NAB exec says JobKeeper cuts could lead to business closures

National Australia Bank business banking executive Tania Motton says cuts to JobKeeper could cause further business closures and loan impairments as the lender launches new services for its merchant customers.

Businesses receiving JobKeeper wage subsidies had fortnightly payments reduced from $1500 to $1200 on Monday, despite concerns of mounting unemployment and business insolvencies.

NAB business banking executive Tania Motton says reduced Jobkeeper could lead to further business closures.
NAB business banking executive Tania Motton says reduced Jobkeeper could lead to further business closures. Credit:

Ms Motton did not want to comment on whether she supported the next phase of the JobKeeper policy, but acknowledged the reduced rate would put pressure on small- and medium-sized businesses.

“The impact of not having JobKeeper will have an impact on their cash flow and ability to employ staff,” Ms Motton said. “I’m genuinely concerned about businesses being able to navigate this environment.”


Ms Motton said government subsidies were just one factor that would determine the viability of businesses going forward and welcomed moves towards deregulating the economy, including changes to responsible lending and insolvency laws.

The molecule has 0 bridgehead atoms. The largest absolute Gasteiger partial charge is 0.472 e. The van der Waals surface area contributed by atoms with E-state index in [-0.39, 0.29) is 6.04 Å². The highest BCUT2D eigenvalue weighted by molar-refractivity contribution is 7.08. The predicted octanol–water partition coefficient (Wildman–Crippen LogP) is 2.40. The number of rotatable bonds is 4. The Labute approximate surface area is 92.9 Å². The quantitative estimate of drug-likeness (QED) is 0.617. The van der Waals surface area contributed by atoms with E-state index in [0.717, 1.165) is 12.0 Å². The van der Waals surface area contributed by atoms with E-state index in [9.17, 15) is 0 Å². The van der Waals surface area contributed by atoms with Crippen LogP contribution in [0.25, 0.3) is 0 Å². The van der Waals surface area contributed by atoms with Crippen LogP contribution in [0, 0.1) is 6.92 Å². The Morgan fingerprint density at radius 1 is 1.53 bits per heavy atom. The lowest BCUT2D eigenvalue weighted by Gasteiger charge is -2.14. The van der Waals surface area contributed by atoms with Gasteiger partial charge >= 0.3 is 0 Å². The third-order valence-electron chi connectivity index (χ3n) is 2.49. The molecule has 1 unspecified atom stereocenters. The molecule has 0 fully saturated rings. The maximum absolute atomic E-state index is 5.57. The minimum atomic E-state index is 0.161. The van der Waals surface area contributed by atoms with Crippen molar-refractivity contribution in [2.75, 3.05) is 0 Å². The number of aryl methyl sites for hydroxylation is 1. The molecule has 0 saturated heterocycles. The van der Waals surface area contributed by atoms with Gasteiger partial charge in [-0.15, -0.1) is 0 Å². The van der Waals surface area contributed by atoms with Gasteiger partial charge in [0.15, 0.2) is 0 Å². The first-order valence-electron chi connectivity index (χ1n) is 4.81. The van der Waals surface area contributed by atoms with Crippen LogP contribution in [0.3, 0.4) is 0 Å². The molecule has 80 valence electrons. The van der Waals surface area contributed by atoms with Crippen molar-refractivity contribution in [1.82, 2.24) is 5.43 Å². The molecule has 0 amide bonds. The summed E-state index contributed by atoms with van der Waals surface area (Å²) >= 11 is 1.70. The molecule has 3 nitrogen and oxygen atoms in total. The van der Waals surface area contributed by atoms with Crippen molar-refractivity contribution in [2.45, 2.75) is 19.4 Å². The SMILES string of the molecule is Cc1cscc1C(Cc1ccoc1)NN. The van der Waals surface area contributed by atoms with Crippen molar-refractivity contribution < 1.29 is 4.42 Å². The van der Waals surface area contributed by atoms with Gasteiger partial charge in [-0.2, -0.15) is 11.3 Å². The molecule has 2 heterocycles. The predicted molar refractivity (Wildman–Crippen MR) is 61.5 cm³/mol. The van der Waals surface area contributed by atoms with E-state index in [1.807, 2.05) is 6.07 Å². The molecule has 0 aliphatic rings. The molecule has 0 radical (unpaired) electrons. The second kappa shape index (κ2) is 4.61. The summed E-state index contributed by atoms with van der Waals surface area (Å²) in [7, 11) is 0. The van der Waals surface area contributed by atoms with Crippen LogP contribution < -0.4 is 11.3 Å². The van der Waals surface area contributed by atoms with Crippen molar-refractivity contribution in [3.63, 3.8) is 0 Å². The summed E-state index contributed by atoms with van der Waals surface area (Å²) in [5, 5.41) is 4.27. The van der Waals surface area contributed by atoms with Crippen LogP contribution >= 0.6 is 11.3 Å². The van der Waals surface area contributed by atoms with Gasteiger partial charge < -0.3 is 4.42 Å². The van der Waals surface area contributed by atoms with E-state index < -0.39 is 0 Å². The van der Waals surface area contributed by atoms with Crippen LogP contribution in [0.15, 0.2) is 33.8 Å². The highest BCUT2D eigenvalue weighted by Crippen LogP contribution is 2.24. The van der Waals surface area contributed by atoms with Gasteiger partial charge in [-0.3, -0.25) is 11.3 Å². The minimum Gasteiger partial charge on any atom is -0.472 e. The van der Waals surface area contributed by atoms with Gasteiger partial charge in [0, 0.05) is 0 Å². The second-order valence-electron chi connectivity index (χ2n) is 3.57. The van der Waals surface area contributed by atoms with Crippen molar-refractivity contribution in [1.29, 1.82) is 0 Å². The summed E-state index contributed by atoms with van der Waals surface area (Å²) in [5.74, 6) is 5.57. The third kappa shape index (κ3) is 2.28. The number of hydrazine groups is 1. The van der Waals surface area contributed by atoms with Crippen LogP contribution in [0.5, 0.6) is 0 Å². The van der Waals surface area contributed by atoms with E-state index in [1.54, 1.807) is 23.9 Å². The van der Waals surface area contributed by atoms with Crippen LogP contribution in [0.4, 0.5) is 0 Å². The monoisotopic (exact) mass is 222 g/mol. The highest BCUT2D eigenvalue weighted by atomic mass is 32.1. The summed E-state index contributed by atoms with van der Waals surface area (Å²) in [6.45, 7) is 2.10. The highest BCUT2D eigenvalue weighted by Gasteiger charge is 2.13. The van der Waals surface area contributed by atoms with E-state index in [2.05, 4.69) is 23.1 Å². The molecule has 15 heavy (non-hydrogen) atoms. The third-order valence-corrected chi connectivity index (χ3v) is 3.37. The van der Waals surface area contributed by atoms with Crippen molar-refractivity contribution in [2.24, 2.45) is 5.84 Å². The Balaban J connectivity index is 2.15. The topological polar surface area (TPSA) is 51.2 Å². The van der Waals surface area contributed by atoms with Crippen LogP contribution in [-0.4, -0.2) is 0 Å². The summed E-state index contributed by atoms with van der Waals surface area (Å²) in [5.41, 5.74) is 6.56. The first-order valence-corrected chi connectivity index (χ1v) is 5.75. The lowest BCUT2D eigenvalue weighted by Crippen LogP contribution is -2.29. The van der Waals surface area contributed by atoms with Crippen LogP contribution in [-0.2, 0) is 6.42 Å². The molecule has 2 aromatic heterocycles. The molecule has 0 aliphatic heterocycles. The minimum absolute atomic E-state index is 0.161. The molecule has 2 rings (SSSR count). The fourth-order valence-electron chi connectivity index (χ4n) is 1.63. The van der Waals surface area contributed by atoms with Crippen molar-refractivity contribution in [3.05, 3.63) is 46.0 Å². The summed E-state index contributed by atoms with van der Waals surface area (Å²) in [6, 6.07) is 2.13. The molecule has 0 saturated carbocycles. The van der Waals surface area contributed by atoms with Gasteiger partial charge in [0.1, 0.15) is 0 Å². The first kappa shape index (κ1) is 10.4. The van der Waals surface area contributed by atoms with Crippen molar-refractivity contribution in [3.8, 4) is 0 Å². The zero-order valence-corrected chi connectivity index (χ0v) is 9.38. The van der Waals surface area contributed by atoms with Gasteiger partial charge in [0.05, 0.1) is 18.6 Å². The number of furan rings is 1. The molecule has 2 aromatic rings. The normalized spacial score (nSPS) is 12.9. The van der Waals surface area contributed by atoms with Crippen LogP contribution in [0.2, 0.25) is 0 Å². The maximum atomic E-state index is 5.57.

NAB has approved around 40,000 business loan deferrals, Ms Motton said, and has guaranteed 6087 government-backed business support loans.

Around 15 per cent of NAB customers who had applied for loan deferrals had now started to make repayments, and the bank was routinely reaching out to affected customers to offer restructured or interest-only loan deals.

NAB has offered an additional four-month deferral extension to customers struggling with repayments, but Ms Motton said it was inevitable there would be further closures.

“Every year some small businesses don’t survive,” Ms Motton said. “The probability of that being more pronounced now with the pandemic, I think the answer is yes.”

The comments come as NAB announced it will partner with UK-based fintech Pollinate to roll out software for its merchant customers that will give business owners greater access to sales data analytics, including average transaction values and payment types.

NAB’s group executive for business and private banking, Andrew Irvine, said the technology would give small businesses the information needed to improve operations and grow sales.

“Real-time data that delivers greater insights into what customers want, when and how they want it, can be transformative to a small business,” Mr Irvine said.

NAB will take a minority share in the company as the software is offered to its 73,000 merchant customers free of charge from early 2021.

NAB business customers will also benefit from the roll out of a 1.15 per cent flat fee for card transactions, that will replace the existing 10 pricing plans that include charges as high as 1.5 per cent.

Mr Irvine said more than 400,000 tap-and-go payments were made each day in Australia and the simplification of these fees would help businesses stay afloat.

“Small businesses are the backbone of the economy – Australia must do everything it can to support and strengthen businesses right now, making it easier for them to thrive and grow.”

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